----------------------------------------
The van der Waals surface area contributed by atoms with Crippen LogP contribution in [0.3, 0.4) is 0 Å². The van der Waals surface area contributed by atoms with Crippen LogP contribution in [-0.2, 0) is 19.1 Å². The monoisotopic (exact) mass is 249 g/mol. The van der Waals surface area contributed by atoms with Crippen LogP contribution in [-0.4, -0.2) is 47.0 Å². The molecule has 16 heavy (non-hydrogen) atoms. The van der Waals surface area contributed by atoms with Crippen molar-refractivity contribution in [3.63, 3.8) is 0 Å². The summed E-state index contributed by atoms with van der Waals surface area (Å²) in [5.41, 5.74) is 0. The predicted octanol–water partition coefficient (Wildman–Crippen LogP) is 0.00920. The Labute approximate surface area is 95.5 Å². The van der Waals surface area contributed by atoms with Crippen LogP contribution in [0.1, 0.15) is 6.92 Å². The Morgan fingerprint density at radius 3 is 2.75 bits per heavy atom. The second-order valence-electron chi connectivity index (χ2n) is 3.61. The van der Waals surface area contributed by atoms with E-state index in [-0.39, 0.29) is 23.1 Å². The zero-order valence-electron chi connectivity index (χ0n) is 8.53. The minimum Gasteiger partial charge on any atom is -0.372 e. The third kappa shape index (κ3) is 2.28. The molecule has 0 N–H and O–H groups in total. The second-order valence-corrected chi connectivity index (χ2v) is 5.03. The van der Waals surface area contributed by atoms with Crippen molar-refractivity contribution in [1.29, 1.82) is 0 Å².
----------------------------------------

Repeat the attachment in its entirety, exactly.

The van der Waals surface area contributed by atoms with Crippen LogP contribution in [0.3, 0.4) is 0 Å². The van der Waals surface area contributed by atoms with Crippen LogP contribution in [-0.2, 0) is 19.1 Å². The monoisotopic (exact) mass is 249 g/mol. The van der Waals surface area contributed by atoms with Crippen LogP contribution in [-0.4, -0.2) is 47.0 Å². The molecule has 16 heavy (non-hydrogen) atoms. The van der Waals surface area contributed by atoms with Crippen molar-refractivity contribution in [3.63, 3.8) is 0 Å². The summed E-state index contributed by atoms with van der Waals surface area (Å²) in [5.41, 5.74) is 0. The predicted octanol–water partition coefficient (Wildman–Crippen LogP) is 0.00920. The Labute approximate surface area is 95.5 Å². The van der Waals surface area contributed by atoms with Crippen LogP contribution in [0.1, 0.15) is 6.92 Å². The Morgan fingerprint density at radius 3 is 2.75 bits per heavy atom. The second-order valence-electron chi connectivity index (χ2n) is 3.61. The van der Waals surface area contributed by atoms with E-state index in [-0.39, 0.29) is 23.1 Å². The zero-order valence-electron chi connectivity index (χ0n) is 8.53. The minimum Gasteiger partial charge on any atom is -0.372 e. The third kappa shape index (κ3) is 2.28. The molecule has 0 N–H and O–H groups in total. The second-order valence-corrected chi connectivity index (χ2v) is 5.03. The van der Waals surface area contributed by atoms with Crippen molar-refractivity contribution in [1.29, 1.82) is 0 Å².